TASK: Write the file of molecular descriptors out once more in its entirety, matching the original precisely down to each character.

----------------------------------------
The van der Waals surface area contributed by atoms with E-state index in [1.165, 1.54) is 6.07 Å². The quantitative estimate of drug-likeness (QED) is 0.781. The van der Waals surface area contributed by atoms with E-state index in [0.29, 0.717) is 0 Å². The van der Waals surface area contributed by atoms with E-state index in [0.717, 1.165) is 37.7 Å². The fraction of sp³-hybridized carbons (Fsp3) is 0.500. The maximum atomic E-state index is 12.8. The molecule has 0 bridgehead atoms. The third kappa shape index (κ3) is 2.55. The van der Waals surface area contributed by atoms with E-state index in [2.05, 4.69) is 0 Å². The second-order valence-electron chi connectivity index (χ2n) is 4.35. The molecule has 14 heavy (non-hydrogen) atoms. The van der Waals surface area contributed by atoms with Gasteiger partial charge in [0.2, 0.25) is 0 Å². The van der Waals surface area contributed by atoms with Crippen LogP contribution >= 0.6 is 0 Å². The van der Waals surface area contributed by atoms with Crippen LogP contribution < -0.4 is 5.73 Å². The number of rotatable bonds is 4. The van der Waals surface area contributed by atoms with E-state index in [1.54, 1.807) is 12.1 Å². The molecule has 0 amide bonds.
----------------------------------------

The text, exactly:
The van der Waals surface area contributed by atoms with E-state index in [1.165, 1.54) is 6.07 Å². The quantitative estimate of drug-likeness (QED) is 0.781. The van der Waals surface area contributed by atoms with E-state index in [0.29, 0.717) is 0 Å². The van der Waals surface area contributed by atoms with E-state index in [0.717, 1.165) is 37.7 Å². The fraction of sp³-hybridized carbons (Fsp3) is 0.500. The maximum atomic E-state index is 12.8. The molecule has 0 bridgehead atoms. The third kappa shape index (κ3) is 2.55. The van der Waals surface area contributed by atoms with E-state index in [2.05, 4.69) is 0 Å². The second-order valence-electron chi connectivity index (χ2n) is 4.35. The molecule has 14 heavy (non-hydrogen) atoms. The van der Waals surface area contributed by atoms with Gasteiger partial charge in [0.2, 0.25) is 0 Å². The van der Waals surface area contributed by atoms with Crippen LogP contribution >= 0.6 is 0 Å². The van der Waals surface area contributed by atoms with Crippen LogP contribution < -0.4 is 5.73 Å². The number of rotatable bonds is 4. The van der Waals surface area contributed by atoms with E-state index in [1.54, 1.807) is 12.1 Å². The molecule has 0 amide bonds.